Once in a while I stumble upon a novel that's so honest and has a structure that's so original, it feels like the author poured the words directly out of his or her head. Deb Olin Unferth's first novel Vacation is one of these. It combines an experimental style and a heartbreaking plot to shake readers awake and then force us to care for her characters.
Vacation's plot is so tangled that it takes an attentive reader to unravel it. It's about a man (Myers) following his wife who is in turn stalking Myers's college friend (Gray). It's also about a woman (Claire) who follows Myers thinking he looks like her father who's a dolphin un-trainer. (If there are dolphin trainers, why couldn't there be un-trainers? This is how Unferth's mind works.) There are more characters and narrative streams in Vacation than in a room full of schizophrenics watching Lost. If this sounds too complicated, then this book is not for you.
Only Myers and Gray receive the privilege of third-person narration, while every other character (and there are plenty) tell their stories in diary form. The third-person narration doesn't even flow according to convention. I'm not sure I've ever read a novel in which a narrator argues with herself.
Vacation was much darker than I expected. Every character is disturbed and isolated in his or her own way. It's not that any of them are bad or depressing people, but rather it's their relationships that make the novel bleak. Few human relations are simple, but none of Unferth's characters have tragedy-free interactions. The story lines (Gray's schism with his wife, Claire's search for her father, Claire's father's quest to save the dolphins, a former Nicaraguan soldier's homecoming) weigh the plot down and Unferth seems unwilling to commit to following them through to the end. To fulfill the premise of the story, Unferth would've needed access to Pynchon's personal stock of blank paper.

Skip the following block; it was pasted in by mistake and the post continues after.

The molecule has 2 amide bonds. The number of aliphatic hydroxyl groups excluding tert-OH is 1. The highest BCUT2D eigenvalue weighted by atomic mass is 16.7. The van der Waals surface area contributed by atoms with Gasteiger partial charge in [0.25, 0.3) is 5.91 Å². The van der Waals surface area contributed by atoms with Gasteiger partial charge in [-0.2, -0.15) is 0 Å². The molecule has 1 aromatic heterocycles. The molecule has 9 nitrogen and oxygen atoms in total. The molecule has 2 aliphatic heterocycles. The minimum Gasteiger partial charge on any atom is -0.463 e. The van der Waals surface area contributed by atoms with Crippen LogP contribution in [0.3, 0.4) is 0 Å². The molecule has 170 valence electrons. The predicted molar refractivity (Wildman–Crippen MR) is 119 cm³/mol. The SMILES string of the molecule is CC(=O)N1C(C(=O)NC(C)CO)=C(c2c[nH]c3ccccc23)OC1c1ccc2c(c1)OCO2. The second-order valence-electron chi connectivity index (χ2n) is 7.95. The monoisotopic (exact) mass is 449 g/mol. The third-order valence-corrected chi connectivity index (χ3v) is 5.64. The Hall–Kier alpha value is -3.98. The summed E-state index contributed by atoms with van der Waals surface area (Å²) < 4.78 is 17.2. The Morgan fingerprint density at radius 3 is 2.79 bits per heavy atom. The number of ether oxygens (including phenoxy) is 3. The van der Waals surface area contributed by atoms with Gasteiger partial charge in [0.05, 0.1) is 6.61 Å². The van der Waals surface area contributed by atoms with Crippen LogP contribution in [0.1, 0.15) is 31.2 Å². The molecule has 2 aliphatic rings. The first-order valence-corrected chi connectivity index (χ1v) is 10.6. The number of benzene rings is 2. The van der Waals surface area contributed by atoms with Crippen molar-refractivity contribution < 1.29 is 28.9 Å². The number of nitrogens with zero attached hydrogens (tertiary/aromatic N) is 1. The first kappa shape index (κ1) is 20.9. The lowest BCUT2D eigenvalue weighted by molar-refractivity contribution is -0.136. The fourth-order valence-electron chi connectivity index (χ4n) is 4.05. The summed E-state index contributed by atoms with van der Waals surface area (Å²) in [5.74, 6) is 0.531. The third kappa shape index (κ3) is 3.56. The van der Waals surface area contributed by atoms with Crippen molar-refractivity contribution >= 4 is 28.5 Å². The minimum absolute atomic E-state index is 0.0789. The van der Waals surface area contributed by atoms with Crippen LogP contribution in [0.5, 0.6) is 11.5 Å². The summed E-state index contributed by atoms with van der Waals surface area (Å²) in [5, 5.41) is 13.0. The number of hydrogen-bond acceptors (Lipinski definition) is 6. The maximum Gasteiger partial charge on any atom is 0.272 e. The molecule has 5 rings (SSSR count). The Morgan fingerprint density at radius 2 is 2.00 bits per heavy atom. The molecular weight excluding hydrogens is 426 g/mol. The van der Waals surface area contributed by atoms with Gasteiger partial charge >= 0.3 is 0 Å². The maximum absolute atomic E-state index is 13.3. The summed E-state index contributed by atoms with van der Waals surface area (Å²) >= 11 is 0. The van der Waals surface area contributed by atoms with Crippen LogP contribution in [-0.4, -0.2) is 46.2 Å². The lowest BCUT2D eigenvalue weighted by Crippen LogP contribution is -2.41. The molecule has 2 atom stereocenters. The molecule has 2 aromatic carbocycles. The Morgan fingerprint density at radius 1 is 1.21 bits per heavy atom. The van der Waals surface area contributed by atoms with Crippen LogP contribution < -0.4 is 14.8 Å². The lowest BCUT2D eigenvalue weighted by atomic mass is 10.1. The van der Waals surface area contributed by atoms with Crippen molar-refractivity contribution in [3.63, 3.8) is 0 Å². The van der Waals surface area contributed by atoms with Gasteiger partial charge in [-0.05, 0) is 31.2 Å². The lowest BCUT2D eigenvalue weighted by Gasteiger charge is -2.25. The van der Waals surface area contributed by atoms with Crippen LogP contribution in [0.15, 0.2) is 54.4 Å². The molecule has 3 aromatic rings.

By the end, it seems like Unferth chose to call her book "Vacation" because "Heart of Darkness" was taken. This title is redefined often. When Myers chases Gray to Nicaragua in order to find out about his wife's stalking habits, he abandons everything, including his marriage and his job (his boss's attempt to remain understanding is one of the most comedic moments in the novel). Myers's debate with his wife over whether or not divorce could be considered a vacation is shattering.
Unferth's style is unlike anything I've ever read and yet feels surprisingly familiar. Dave Eggers readers will feel comfortable with her conversational tone, but it's her attention to detail that makes the novel. The author blows up words like balloons and then twists them together to form intricate balloon animal sentences -- balloon animals of pain and sorrow. It took me two or three reads of "Just a piece of cloth, cut, dyed, arranged, and sealed together with thread to approximate the shape of his body," to realize Unferth was writing about clothes and not some sort of flannel body bag. But what are clothes but that? Unferth examines the meaning of words that we take for granted by pushing their definitions to the limits.
Vacation is a thrilling novel packed into just over 200 pages. Although it can't quite live up to its ambitious foundation, it's definitely a worthwhile read. Anyone who enjoys the dark quirk of McSweeney's books will love Vacation and anyone who hasn't tried them out should. Unferth's first novel certainly shows a lot of promise. I'm not sure if next time she'll tighten the scope or increase the page count, but if she sticks to her style she'll have more good material to come.